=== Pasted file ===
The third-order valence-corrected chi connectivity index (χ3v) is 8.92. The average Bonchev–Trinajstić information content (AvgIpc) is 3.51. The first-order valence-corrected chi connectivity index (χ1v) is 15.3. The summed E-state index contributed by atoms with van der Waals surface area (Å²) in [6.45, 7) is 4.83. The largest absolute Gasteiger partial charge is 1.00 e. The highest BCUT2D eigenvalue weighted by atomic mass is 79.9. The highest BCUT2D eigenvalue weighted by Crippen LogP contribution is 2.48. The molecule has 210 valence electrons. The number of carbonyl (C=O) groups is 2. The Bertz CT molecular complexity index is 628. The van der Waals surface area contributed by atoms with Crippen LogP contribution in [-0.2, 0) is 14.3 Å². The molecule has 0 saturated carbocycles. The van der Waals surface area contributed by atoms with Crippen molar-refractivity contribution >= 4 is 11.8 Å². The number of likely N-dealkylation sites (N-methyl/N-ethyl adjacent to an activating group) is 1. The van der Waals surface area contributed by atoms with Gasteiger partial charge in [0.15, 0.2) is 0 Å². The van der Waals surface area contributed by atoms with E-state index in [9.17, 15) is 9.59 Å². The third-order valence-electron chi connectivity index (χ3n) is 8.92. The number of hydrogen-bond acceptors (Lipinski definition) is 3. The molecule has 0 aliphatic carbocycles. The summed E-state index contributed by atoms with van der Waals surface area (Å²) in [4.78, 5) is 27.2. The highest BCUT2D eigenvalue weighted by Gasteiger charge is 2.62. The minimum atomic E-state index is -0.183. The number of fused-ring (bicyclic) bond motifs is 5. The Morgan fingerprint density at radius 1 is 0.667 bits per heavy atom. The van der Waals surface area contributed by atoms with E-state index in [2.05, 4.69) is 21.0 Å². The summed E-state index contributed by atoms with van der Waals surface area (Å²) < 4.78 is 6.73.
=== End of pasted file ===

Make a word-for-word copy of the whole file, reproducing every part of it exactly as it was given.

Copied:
The third-order valence-corrected chi connectivity index (χ3v) is 8.92. The average Bonchev–Trinajstić information content (AvgIpc) is 3.51. The first-order valence-corrected chi connectivity index (χ1v) is 15.3. The summed E-state index contributed by atoms with van der Waals surface area (Å²) in [6.45, 7) is 4.83. The largest absolute Gasteiger partial charge is 1.00 e. The highest BCUT2D eigenvalue weighted by atomic mass is 79.9. The highest BCUT2D eigenvalue weighted by Crippen LogP contribution is 2.48. The molecule has 210 valence electrons. The number of carbonyl (C=O) groups is 2. The Bertz CT molecular complexity index is 628. The van der Waals surface area contributed by atoms with Crippen LogP contribution in [-0.2, 0) is 14.3 Å². The molecule has 0 saturated carbocycles. The van der Waals surface area contributed by atoms with Crippen molar-refractivity contribution >= 4 is 11.8 Å². The number of likely N-dealkylation sites (N-methyl/N-ethyl adjacent to an activating group) is 1. The van der Waals surface area contributed by atoms with Gasteiger partial charge in [0.15, 0.2) is 0 Å². The van der Waals surface area contributed by atoms with E-state index in [9.17, 15) is 9.59 Å². The third-order valence-electron chi connectivity index (χ3n) is 8.92. The number of hydrogen-bond acceptors (Lipinski definition) is 3. The molecule has 0 aliphatic carbocycles. The summed E-state index contributed by atoms with van der Waals surface area (Å²) in [4.78, 5) is 27.2. The highest BCUT2D eigenvalue weighted by Gasteiger charge is 2.62. The minimum atomic E-state index is -0.183. The number of fused-ring (bicyclic) bond motifs is 5. The Morgan fingerprint density at radius 1 is 0.667 bits per heavy atom. The van der Waals surface area contributed by atoms with E-state index in [2.05, 4.69) is 21.0 Å². The summed E-state index contributed by atoms with van der Waals surface area (Å²) < 4.78 is 6.73.